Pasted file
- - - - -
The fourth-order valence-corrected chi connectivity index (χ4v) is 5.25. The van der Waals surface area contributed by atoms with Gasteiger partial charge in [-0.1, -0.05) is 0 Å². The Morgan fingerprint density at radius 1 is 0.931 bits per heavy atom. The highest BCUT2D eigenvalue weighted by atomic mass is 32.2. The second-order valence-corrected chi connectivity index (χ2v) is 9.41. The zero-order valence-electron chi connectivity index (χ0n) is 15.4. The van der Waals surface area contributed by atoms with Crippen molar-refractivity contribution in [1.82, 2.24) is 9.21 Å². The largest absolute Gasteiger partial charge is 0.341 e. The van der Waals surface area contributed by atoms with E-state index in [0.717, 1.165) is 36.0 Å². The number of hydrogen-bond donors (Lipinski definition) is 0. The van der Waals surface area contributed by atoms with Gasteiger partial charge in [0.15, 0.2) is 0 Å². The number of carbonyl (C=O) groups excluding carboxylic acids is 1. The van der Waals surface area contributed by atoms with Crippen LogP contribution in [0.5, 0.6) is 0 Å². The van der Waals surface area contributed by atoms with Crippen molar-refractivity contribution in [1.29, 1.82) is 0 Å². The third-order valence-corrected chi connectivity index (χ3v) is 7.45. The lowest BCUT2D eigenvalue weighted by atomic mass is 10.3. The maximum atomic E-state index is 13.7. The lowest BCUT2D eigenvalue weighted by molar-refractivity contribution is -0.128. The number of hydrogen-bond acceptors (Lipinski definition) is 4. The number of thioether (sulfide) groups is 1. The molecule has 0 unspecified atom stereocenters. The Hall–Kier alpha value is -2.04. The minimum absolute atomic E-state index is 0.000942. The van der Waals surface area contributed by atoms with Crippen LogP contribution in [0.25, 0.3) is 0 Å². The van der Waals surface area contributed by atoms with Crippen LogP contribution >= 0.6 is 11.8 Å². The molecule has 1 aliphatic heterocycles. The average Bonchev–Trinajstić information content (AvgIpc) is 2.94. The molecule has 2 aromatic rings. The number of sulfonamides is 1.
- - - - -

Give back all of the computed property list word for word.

The fourth-order valence-corrected chi connectivity index (χ4v) is 5.25. The van der Waals surface area contributed by atoms with Gasteiger partial charge in [-0.1, -0.05) is 0 Å². The Morgan fingerprint density at radius 1 is 0.931 bits per heavy atom. The highest BCUT2D eigenvalue weighted by atomic mass is 32.2. The second-order valence-corrected chi connectivity index (χ2v) is 9.41. The zero-order valence-electron chi connectivity index (χ0n) is 15.4. The van der Waals surface area contributed by atoms with Crippen molar-refractivity contribution in [1.82, 2.24) is 9.21 Å². The largest absolute Gasteiger partial charge is 0.341 e. The van der Waals surface area contributed by atoms with E-state index in [0.717, 1.165) is 36.0 Å². The number of hydrogen-bond donors (Lipinski definition) is 0. The van der Waals surface area contributed by atoms with Gasteiger partial charge in [0.15, 0.2) is 0 Å². The number of carbonyl (C=O) groups excluding carboxylic acids is 1. The van der Waals surface area contributed by atoms with Crippen LogP contribution in [0.5, 0.6) is 0 Å². The van der Waals surface area contributed by atoms with Crippen molar-refractivity contribution in [1.29, 1.82) is 0 Å². The third-order valence-corrected chi connectivity index (χ3v) is 7.45. The lowest BCUT2D eigenvalue weighted by atomic mass is 10.3. The maximum atomic E-state index is 13.7. The lowest BCUT2D eigenvalue weighted by molar-refractivity contribution is -0.128. The number of hydrogen-bond acceptors (Lipinski definition) is 4. The number of thioether (sulfide) groups is 1. The molecule has 0 unspecified atom stereocenters. The Hall–Kier alpha value is -2.04. The minimum absolute atomic E-state index is 0.000942. The van der Waals surface area contributed by atoms with Crippen LogP contribution in [0.25, 0.3) is 0 Å². The van der Waals surface area contributed by atoms with Crippen LogP contribution >= 0.6 is 11.8 Å². The molecule has 1 aliphatic heterocycles. The average Bonchev–Trinajstić information content (AvgIpc) is 2.94. The molecule has 2 aromatic rings. The number of sulfonamides is 1.